Here are our top staffing industry news picks for the month of June
The U.S. economy will continue to expand, according to the June 2019 NABE Outlook, which presents the consensus macroeconomic forecast of a National Association for Business Economics panel of 53 professional forecasters. The consensus forecast calls for real gross domestic product growth to slow from 2.9% in 2018 to 2.6% in 2019 and 2.1% in 2020.
The number of people who applied for jobless benefits increased a bit in late May, but not enough to affect the most robust labor market in decades. Jobless claims advanced by 3,000 to 215,000 in the week ended May 25, according to the U.S. Department of Labor. Economists surveyed by MarketWatch had forecast new claims would total a seasonally adjusted 215,000.
The Conference Board Consumer Confidence Index improved in May, following an increase in April. The index now stands at 134.1, up from 129.2 in April. The Present Situation Index increased from 169.0 to 175.2. The Expectations Index increased from 102.7 last month to 106.6 this month.
The number of job openings was little changed at 7.4 million at the end of April, but the number of Americans seeking work declined to 5.8 million from 6.2 million a month earlier. The number of openings outnumbered the unemployed by 1.6 million in April, the largest gap on records back to 2000.
Small business optimism eclipsed levels from before the partial government shutdown, increasing 1.5 points to 105.0 in May, according to the National Federation of Independent Business. Six components in the Small Business Optimism Index improved, three were unchanged, and one dipped.
Employers are reporting the strongest nationwide hiring intentions in 13 years at +21%, according to the Q3 2019 ManpowerGroup Employment Outlook Survey. The last time the survey of more than 11,500 employers reported an outlook as high as +21% was in the third quarter of 2006.
Most economists expect the U.S. Federal Reserve to lower interest rates by the autumn, according to a survey of 59 economists by the Wall Street Journal. More than three-quarters believe the central bank's next move will be to lower rates, and nearly 40% of the 46 economists projecting a rate cut anticipated the central bank would act in July.
U.S. companies remain concerned about a shortage of talent and support immigration reform, both for high-skilled and seasonal and lower-skilled workers, according to a survey of more than 500 chief financial officers by Duke University. Difficulty hiring and retaining qualified employees remains the most-cited concern among CFOs (with 45% choosing it as their top concern).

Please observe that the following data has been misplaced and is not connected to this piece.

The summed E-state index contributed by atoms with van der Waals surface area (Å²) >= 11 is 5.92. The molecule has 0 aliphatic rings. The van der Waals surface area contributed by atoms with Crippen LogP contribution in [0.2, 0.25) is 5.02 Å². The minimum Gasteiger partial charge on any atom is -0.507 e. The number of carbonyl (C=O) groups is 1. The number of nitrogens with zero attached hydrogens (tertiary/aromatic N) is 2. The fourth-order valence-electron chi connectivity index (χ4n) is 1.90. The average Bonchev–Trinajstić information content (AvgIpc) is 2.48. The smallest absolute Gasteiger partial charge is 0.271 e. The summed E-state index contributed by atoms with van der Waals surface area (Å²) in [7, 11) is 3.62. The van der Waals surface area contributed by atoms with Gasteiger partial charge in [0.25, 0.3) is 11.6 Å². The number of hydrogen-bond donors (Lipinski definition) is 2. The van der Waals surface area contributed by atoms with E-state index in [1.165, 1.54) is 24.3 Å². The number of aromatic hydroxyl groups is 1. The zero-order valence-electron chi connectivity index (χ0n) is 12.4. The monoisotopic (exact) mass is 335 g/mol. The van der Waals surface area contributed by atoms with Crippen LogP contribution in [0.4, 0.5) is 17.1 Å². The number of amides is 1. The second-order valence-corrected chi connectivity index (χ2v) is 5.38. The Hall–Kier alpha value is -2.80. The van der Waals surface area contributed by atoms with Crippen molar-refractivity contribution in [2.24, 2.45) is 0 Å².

The number of people who applied for jobless benefits in early June rose a bit to a five-week high, but that was not enough to portend any deterioration in the most robust labor market in decades. Jobless claims advanced by 3,000 to 222,000 in the week ended June 8, according to the U.S. Department of Labor.
The pace of growth in the U.S. economy in the first three months of 2019 remained at 3.1%, according to revised government figures, as more robust business investment offset a tepid rise in consumer spending. However, most economists forecast growth will taper off in the second quarter. The first quarter benefited from a surprisingly big rise in inventories of unsold goods as well as an improved trade balance, neither of which is expected to be repeated.
The U.S. Department of Labor's Occupational Safety and Health Administration is reminding employers to protect their employees from the dangers of working in hot weather. Employers should encourage workers to drink water every 15 minutes and take frequent rest breaks in shaded areas. Further, they should develop an emergency plan that explains what to do when a worker shows signs of heat-related illness; train workers on the hazards of heat exposure, and how to prevent illness.
Consumer spending increased at a healthy pace in May for the third consecutive month, suggesting the economy remains on solid ground even as growth has diminished. Consumer spending rose 0.4% last month, according to the U.S. Department of Commerce. That's a bit below the MarketWatch forecast, but spending in April was revised upward to 0.6% from 0.3%.